a.out < oilspill.dat

The file oilspill.dat shown below is just one of many files that we may use to test your program. We have files with different time intervals, total times, and different original concentrations of oil that may be used to test your program. So oilspill.dat is just a sample data file provided for your use. You may assume that none of the integers found in any of the files used for testing your program will be larger than 3 digits. We guarantee that there are exactly 227 non-negative integers in each of the test files.
Here is the contents of oilspill.dat:

5 15 0 0 0 0 0 0 0 0 0 0 0 0 0 0 0 0 0 0 0 0 0 0 0 0 0 0 0 0 0 0 0 0 0 0 0 0 0 0 0 0 0 0 0 0 0 0 0 0 0 0 0 0 0 0 0 0 0 0 0 0 0 0 0 0 0 0 0 0 0 0 0 0 0 0 0 0 0 0 0 0 0 0 0 0 0 0 0 0 0 0 0 0 0 0 0 0 500 500 500 500 0 0 0 0 0 0 0 0 0 0 0 500 500 500 500 0 0 0 0 0 0 0 0 0 0 0 500 500 500 500 0 0 0 0 0 0 0 0 0 0 0 500 500 500 500 0 0 0 0 0 0 0 0 0 0 0 0 0 0 0 0 0 0 0 0 0 0 0 0 0 0 0 0 0 0 0 0 0 0 0 0 0 0 0 0 0 0 0 0 0 0 0 0 0 0 0 0 0 0 0 0 0 0 0 0 0 0 0 0 0 0 0 0 0 0 0 0 0 0 0 0 0 0 0 0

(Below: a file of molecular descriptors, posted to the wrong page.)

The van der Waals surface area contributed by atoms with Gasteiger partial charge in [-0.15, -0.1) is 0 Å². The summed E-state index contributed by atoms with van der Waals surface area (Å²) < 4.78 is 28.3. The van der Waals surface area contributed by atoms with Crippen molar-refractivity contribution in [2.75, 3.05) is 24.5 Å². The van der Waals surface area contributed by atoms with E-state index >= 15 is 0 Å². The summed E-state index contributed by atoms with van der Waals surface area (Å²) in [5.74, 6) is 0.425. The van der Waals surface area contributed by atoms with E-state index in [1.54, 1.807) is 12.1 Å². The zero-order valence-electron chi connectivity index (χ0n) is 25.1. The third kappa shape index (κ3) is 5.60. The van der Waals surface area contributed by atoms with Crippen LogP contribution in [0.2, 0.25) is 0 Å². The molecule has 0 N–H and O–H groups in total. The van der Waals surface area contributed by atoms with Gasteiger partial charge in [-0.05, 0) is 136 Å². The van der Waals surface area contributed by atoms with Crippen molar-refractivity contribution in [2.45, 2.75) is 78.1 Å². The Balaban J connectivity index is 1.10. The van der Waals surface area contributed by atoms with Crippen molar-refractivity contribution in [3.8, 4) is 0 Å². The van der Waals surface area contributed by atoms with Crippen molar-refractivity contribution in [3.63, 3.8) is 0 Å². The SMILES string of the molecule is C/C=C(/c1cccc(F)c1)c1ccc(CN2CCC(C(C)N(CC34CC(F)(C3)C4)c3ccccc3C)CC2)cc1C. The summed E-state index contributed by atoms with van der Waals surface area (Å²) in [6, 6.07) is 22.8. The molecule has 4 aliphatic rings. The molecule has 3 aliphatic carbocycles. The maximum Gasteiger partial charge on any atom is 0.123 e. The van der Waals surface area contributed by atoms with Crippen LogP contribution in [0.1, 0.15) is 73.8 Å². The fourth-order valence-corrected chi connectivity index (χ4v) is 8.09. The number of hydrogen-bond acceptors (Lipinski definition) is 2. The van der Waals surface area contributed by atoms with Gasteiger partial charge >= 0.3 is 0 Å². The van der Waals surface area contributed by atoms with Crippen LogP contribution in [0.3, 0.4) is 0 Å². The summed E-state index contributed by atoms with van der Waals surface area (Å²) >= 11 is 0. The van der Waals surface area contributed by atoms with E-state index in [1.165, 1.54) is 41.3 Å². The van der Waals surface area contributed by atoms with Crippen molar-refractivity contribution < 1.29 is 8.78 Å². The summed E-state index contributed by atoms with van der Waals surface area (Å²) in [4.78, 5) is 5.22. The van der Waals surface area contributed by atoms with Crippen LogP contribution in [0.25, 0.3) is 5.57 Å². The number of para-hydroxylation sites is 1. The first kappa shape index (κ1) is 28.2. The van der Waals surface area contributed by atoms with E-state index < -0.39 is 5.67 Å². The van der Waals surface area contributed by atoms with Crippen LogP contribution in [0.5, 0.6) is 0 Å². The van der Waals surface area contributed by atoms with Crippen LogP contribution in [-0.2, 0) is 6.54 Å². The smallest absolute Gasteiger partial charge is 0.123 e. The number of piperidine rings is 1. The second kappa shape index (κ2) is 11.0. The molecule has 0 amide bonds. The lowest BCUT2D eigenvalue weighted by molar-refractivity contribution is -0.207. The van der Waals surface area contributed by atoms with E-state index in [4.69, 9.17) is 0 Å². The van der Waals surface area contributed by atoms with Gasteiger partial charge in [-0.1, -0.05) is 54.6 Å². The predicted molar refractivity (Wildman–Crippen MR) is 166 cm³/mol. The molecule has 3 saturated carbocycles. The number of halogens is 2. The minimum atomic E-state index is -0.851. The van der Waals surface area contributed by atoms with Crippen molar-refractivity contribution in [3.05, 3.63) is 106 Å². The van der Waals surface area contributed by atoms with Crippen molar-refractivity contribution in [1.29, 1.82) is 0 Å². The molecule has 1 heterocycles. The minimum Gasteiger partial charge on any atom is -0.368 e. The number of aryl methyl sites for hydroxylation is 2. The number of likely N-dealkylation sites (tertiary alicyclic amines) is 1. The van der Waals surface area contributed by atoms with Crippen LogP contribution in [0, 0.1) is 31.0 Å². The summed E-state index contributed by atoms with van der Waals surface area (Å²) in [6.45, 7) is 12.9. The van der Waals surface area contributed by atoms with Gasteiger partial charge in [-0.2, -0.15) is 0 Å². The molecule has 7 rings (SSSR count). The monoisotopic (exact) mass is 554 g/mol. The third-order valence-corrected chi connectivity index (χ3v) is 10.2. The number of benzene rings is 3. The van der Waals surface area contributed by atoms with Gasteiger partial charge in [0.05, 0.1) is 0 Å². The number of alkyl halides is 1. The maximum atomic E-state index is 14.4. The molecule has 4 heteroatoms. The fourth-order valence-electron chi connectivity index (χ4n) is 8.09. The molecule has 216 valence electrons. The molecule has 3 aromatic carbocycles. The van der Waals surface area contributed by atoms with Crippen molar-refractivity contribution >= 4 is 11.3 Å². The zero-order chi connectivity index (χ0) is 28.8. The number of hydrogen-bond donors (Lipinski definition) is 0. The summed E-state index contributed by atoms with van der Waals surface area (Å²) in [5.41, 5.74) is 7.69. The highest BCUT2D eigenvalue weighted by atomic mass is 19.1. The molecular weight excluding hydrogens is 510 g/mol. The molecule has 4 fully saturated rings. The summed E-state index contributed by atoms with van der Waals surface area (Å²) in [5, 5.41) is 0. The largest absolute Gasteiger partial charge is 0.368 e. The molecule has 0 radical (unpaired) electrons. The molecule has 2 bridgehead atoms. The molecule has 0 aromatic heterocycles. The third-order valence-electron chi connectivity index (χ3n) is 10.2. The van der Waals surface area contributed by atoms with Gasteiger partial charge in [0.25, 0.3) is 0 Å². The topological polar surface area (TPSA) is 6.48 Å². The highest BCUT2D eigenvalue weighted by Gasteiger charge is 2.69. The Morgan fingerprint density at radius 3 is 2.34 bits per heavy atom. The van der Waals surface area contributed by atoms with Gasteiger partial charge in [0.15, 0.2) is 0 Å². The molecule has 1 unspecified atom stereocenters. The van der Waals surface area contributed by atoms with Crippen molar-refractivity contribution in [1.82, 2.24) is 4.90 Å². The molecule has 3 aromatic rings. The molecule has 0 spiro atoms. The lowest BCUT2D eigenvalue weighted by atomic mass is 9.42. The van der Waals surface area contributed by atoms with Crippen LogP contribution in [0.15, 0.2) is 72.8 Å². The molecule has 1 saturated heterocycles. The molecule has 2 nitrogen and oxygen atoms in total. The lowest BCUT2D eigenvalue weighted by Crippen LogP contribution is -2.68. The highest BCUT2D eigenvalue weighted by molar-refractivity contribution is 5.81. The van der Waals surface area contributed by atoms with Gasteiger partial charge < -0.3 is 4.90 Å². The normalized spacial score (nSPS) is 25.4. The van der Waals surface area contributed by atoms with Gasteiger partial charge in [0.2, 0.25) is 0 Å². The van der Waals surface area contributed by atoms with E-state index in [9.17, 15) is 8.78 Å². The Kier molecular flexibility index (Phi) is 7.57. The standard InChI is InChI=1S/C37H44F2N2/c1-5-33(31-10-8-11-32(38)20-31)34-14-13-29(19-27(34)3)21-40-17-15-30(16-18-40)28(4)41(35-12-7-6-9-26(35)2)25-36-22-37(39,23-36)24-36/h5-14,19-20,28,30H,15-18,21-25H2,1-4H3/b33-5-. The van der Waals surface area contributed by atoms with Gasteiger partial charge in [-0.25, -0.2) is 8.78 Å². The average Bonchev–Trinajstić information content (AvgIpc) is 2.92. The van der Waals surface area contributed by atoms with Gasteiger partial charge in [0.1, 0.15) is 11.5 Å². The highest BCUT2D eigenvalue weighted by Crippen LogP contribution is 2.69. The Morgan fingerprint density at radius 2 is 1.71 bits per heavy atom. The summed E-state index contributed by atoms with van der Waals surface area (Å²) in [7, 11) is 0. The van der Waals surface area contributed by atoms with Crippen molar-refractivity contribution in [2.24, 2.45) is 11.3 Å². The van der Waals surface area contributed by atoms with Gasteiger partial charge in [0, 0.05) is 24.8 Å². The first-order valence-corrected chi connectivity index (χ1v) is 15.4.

You will be reading the 225 initial oil values found in the file into a two-dimensional array. This array will then hold the original number of gallons found in each square-mile area at the time of the spill.

• For each unit of time, the amount of oil in each square-mile area must be recalculated. We will chose the wind direction W for the explanation of the calculations. The original amount of oil in the square will be reduced by 50%, because that much will be pushed by the wind into some of it's neighboring squares (mostly easterly). At the same time, however, more oil will be pushed into the area from some of its more westerly neighbors.

For a west wind, the square and its surrounding squares will be affected as follows:

Percentage of original Example using # of gallons Time 0: Time 1: Time 0: Time 1: | | | 5% | 10% 0| 0| 0 0| 10| 20 ----+----+---- ----+----+---- ----+----+---- ----+----+---- |100%| | 50%| 20% 0| 200| 0 0| 100| 40 ----+----+---- ----+----+---- ----+----+---- ----+----+---- | | | 5% | 10% 0| 0| 0 0| 10| 20 Winds from other directions will cause similar effects on their neighboring squares using the same percentages.
• If you view the results of the simulation after each unit of time, the movement of the oil is less noticeable than if you wait for several time units before viewing. Since the user needs to see and interpret the results of the simulation, we have chosen a time interval of 5 (5 time units will pass before you show him the next results) and a total time of 15 (how long a period of time to run the simulation).

• Hints